I've been busy, the blog's been somewhat abandoned, but now that's all behind us, and we can celebrate by reporting that the winners have been announced for the National Book Award.

Fiction: Shadow Country by Peter Matthiessen

Nonfiction: The Hemingses of Monticello: An American Family by Annette Gordon-Reed

Poetry: Fire to Fire: New and Collected Poems by Mark Doty

Young People's Literature: What I Saw and How I Lied by Judy Blundell

If by some chance you missed the ceremony, you can wait for the videos to be uploaded here, or you can read the National Book Award's twitter feed and use your imagination.

Friday, November 14, 2008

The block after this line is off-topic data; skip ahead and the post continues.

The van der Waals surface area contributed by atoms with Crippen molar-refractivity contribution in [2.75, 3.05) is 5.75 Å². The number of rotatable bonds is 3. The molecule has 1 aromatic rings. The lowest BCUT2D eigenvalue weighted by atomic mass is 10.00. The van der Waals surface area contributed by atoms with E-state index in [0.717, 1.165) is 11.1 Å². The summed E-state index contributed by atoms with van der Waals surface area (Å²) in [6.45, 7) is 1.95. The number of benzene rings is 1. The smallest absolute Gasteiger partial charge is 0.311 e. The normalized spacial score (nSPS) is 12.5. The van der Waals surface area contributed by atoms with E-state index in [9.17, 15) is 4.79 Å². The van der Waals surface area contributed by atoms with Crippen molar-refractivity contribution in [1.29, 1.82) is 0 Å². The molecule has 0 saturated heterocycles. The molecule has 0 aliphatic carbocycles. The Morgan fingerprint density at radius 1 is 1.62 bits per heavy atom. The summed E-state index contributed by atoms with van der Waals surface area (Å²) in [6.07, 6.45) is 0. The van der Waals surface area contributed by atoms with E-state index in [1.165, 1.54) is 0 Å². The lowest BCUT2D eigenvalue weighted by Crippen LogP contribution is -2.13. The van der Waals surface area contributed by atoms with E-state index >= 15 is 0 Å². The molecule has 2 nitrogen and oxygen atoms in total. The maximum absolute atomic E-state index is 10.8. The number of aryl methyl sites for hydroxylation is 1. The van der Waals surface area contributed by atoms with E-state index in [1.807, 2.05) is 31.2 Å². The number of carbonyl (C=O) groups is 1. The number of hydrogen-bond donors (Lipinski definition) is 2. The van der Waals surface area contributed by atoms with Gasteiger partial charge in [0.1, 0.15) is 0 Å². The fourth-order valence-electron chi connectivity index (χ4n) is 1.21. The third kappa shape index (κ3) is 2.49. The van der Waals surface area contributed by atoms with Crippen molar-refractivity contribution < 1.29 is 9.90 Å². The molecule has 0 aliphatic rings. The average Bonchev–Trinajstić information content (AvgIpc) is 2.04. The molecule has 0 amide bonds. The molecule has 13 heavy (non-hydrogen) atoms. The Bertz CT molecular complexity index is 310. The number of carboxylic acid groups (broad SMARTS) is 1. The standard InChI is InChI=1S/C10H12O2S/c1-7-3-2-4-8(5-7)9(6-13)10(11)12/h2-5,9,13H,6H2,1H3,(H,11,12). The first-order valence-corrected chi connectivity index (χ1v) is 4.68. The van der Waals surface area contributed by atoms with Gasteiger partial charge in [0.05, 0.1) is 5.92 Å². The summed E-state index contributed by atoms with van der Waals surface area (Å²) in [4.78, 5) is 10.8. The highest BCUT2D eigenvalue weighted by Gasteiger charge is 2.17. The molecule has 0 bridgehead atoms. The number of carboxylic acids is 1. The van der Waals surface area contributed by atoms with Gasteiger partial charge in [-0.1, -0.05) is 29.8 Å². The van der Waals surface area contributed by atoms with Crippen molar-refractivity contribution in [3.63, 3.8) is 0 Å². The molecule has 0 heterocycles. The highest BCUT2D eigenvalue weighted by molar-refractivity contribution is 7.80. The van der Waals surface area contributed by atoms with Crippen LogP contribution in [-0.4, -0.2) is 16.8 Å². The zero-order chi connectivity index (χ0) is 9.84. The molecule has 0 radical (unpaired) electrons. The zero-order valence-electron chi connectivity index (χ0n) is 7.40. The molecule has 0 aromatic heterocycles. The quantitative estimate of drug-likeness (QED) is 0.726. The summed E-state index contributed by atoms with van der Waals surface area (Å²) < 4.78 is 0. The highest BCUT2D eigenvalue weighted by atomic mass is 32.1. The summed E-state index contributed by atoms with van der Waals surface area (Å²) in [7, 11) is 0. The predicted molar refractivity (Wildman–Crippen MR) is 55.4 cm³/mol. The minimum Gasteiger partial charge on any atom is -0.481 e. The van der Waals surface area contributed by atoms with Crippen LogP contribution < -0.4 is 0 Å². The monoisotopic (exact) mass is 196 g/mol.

Hello Weekend

How was your week, readers? Mine was fine except for that brief moment where I was terrified that my life had no purpose. I should know better than to watch Heroes after midnight.

Here's things:

The always enlightening and entertaining Sarah Vowell, possible imp and definite author of such books as Assasination Vacation and The Wordy Shipmates, has written a wonderful introduction for Nick Hornby's latest and last collection of Believer essays. Everyone who doesn't hate laughing should read it.

Smart advice for writers from Mathew Cheney. Included: the secret that there is no secret plus several good quotes, including, "Read. Find out what you truly believe. Distance yourself from the familiar."

Seth and Chester Brown have sent an open letter to the Governor General's Literary Award regarding the shortlisting of the graphic novel Skim by Mariko and Jillian Tamaki. While happy to see the work on the list, Seth and Chester wonder why only the writer, Mariko Tamaki, is recognized, considering that one of the defining characteristics of graphic novels is that the "words and pictures together are the TEXT."